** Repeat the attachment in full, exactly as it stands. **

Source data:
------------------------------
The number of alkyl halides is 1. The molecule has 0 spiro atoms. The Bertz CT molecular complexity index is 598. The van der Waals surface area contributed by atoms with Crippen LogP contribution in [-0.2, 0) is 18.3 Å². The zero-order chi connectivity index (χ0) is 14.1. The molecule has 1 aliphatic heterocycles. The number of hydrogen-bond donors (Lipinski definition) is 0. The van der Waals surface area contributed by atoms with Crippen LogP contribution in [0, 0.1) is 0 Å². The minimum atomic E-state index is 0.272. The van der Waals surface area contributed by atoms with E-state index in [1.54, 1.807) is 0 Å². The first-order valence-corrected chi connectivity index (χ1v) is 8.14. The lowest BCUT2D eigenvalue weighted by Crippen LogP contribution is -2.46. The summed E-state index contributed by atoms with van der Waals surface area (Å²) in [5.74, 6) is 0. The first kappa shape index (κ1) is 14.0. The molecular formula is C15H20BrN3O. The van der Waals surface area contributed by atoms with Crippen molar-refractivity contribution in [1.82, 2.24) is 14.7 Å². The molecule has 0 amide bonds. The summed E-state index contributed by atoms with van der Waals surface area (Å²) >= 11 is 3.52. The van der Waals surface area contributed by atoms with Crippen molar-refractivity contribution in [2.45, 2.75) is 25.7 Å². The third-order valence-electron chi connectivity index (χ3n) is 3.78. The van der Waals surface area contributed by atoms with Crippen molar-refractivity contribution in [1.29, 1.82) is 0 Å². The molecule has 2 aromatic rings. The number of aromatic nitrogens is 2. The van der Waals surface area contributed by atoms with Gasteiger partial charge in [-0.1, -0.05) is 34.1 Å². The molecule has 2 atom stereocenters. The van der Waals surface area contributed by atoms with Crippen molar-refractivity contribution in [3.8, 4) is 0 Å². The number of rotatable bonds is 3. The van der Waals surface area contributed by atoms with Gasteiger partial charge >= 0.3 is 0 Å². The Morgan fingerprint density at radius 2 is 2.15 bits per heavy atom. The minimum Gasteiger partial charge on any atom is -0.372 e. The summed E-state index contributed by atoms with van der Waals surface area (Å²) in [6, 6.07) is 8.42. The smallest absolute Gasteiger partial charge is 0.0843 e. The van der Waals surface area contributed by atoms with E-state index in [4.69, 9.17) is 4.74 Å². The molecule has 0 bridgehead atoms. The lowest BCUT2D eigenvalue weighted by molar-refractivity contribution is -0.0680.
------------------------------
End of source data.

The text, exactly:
The number of alkyl halides is 1. The molecule has 0 spiro atoms. The Bertz CT molecular complexity index is 598. The van der Waals surface area contributed by atoms with Crippen LogP contribution in [-0.2, 0) is 18.3 Å². The zero-order chi connectivity index (χ0) is 14.1. The molecule has 1 aliphatic heterocycles. The number of hydrogen-bond donors (Lipinski definition) is 0. The van der Waals surface area contributed by atoms with Crippen LogP contribution in [0, 0.1) is 0 Å². The minimum atomic E-state index is 0.272. The van der Waals surface area contributed by atoms with E-state index in [1.54, 1.807) is 0 Å². The first-order valence-corrected chi connectivity index (χ1v) is 8.14. The lowest BCUT2D eigenvalue weighted by Crippen LogP contribution is -2.46. The summed E-state index contributed by atoms with van der Waals surface area (Å²) in [5.74, 6) is 0. The first kappa shape index (κ1) is 14.0. The molecular formula is C15H20BrN3O. The van der Waals surface area contributed by atoms with Crippen molar-refractivity contribution in [1.82, 2.24) is 14.7 Å². The molecule has 0 amide bonds. The summed E-state index contributed by atoms with van der Waals surface area (Å²) >= 11 is 3.52. The van der Waals surface area contributed by atoms with Crippen molar-refractivity contribution in [2.45, 2.75) is 25.7 Å². The third-order valence-electron chi connectivity index (χ3n) is 3.78. The van der Waals surface area contributed by atoms with Crippen molar-refractivity contribution in [1.29, 1.82) is 0 Å². The molecule has 2 aromatic rings. The number of aromatic nitrogens is 2. The van der Waals surface area contributed by atoms with Gasteiger partial charge in [-0.1, -0.05) is 34.1 Å². The molecule has 2 atom stereocenters. The van der Waals surface area contributed by atoms with Crippen molar-refractivity contribution in [3.8, 4) is 0 Å². The number of rotatable bonds is 3. The van der Waals surface area contributed by atoms with Gasteiger partial charge >= 0.3 is 0 Å². The Morgan fingerprint density at radius 2 is 2.15 bits per heavy atom. The minimum Gasteiger partial charge on any atom is -0.372 e. The summed E-state index contributed by atoms with van der Waals surface area (Å²) in [6, 6.07) is 8.42. The smallest absolute Gasteiger partial charge is 0.0843 e. The van der Waals surface area contributed by atoms with E-state index in [4.69, 9.17) is 4.74 Å². The molecule has 0 bridgehead atoms. The lowest BCUT2D eigenvalue weighted by molar-refractivity contribution is -0.0680.